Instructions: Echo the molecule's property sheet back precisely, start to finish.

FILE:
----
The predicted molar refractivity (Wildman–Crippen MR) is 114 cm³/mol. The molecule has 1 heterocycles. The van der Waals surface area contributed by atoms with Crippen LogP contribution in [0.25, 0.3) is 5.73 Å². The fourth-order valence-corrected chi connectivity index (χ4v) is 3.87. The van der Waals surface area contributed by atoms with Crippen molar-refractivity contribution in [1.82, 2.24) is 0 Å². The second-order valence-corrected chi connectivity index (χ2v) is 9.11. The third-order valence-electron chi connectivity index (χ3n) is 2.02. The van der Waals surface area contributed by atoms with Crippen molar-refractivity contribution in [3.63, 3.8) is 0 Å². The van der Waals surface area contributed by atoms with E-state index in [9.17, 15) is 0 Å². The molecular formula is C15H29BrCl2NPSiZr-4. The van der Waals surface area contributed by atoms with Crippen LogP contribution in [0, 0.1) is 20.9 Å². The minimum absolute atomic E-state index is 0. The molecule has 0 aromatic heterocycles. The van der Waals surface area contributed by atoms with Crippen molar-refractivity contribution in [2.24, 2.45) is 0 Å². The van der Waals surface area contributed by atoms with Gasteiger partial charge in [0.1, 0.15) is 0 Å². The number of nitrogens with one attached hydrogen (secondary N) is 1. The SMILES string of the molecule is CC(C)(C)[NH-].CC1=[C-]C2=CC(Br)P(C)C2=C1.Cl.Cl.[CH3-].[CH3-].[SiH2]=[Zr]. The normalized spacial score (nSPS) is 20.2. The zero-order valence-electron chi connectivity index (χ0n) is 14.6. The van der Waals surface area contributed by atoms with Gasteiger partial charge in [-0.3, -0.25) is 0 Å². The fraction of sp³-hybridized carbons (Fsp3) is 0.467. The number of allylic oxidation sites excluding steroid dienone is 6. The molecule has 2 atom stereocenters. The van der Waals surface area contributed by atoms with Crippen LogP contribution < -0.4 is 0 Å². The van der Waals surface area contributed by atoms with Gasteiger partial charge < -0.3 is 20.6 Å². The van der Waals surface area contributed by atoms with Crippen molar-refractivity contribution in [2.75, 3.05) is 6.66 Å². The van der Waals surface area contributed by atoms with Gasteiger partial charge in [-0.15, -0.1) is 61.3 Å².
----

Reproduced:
The predicted molar refractivity (Wildman–Crippen MR) is 114 cm³/mol. The molecule has 1 heterocycles. The van der Waals surface area contributed by atoms with Crippen LogP contribution in [0.25, 0.3) is 5.73 Å². The fourth-order valence-corrected chi connectivity index (χ4v) is 3.87. The van der Waals surface area contributed by atoms with Crippen molar-refractivity contribution in [1.82, 2.24) is 0 Å². The second-order valence-corrected chi connectivity index (χ2v) is 9.11. The third-order valence-electron chi connectivity index (χ3n) is 2.02. The van der Waals surface area contributed by atoms with Crippen molar-refractivity contribution in [3.63, 3.8) is 0 Å². The van der Waals surface area contributed by atoms with E-state index in [9.17, 15) is 0 Å². The molecular formula is C15H29BrCl2NPSiZr-4. The van der Waals surface area contributed by atoms with Crippen LogP contribution in [0, 0.1) is 20.9 Å². The minimum absolute atomic E-state index is 0. The molecule has 0 aromatic heterocycles. The van der Waals surface area contributed by atoms with Crippen molar-refractivity contribution in [2.24, 2.45) is 0 Å². The van der Waals surface area contributed by atoms with Gasteiger partial charge in [0.1, 0.15) is 0 Å². The number of nitrogens with one attached hydrogen (secondary N) is 1. The SMILES string of the molecule is CC(C)(C)[NH-].CC1=[C-]C2=CC(Br)P(C)C2=C1.Cl.Cl.[CH3-].[CH3-].[SiH2]=[Zr]. The normalized spacial score (nSPS) is 20.2. The zero-order valence-electron chi connectivity index (χ0n) is 14.6. The van der Waals surface area contributed by atoms with Gasteiger partial charge in [-0.3, -0.25) is 0 Å². The fraction of sp³-hybridized carbons (Fsp3) is 0.467. The number of allylic oxidation sites excluding steroid dienone is 6. The molecule has 2 atom stereocenters. The van der Waals surface area contributed by atoms with Crippen LogP contribution < -0.4 is 0 Å². The van der Waals surface area contributed by atoms with Gasteiger partial charge < -0.3 is 20.6 Å². The van der Waals surface area contributed by atoms with Crippen molar-refractivity contribution in [2.75, 3.05) is 6.66 Å². The van der Waals surface area contributed by atoms with Gasteiger partial charge in [-0.15, -0.1) is 61.3 Å².